Mobile gaming can be a very lucrative business, with the very top most popular apps raking in billions. Even those not at the very top can make generate very profitable returns on game development. However, marketing and monetising mobile games works very differently to more traditional video games played on a console or computer. Read on to understand how.
Spending habits of mobile gamers
Access to mobile games is very different to traditional games and this is reflected in general spending habits. The term ‘freemium’ was coined for mobile games and refers to games that are free to play, but with additional paid content, features and boosts.
Since apps are all typically downloaded from an official app store, consumers have virtually unlimited options and it’s very hard to get noticed. This has led to mobile gaming apps typically being free at point of purchase – it’s very unusual to charge upfront for a mobile gaming app.
Mobile apps instead feature in-game currencies you can purchase with real money. These purchases typically help the player accelerate progress in the game or offer them spins at a loot box or gacha-style collection system. Most games rely on what are called ‘whales’. The majority of your player base will either not buy anything or not spend much, but a few individuals (‘whales’) will spend significant sums of money on your app. Some famous apps like Fortnite and Pokémon Go bring in over $1m in daily revenue.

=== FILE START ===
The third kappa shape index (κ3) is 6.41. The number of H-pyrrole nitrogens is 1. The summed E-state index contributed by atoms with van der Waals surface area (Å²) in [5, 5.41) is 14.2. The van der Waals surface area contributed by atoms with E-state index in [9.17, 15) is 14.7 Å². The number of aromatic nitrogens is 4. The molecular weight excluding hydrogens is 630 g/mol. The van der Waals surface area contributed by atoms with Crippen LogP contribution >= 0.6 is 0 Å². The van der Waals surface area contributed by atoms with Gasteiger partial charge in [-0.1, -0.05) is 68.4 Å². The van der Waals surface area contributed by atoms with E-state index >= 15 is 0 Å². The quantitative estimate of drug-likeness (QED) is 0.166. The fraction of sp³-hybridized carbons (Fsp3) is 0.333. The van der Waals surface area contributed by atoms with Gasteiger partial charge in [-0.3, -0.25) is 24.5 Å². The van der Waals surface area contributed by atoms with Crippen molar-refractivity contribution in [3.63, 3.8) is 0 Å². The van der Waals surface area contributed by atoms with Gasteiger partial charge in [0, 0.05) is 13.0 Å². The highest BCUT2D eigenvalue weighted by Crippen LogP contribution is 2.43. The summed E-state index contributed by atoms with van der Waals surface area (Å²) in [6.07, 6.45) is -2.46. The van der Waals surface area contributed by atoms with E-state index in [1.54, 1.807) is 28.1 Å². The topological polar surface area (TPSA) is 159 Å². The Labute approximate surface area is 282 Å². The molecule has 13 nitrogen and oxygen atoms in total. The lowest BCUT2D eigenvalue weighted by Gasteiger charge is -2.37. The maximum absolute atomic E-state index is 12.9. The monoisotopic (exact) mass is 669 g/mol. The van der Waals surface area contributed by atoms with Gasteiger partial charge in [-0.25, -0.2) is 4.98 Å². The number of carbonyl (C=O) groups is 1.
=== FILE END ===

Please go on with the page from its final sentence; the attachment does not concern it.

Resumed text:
Usage habits of mobile gamers
Surprisingly, only 8% of mobile gamers are teenagers. In fact, 55% of mobile gamers are around 55 years old. This means mobile gamers typically have more disposable income, but it also affects the type of apps they play and how. Puzzle games are particularly popular and most people play games daily, but for short periods of time under an hour or less. ‘Pick up and play’ is particularly prominent on mobile game apps, so factoring in mobile app play preferences to cater to your audience is important, balancing hourly and daily gameplay elements.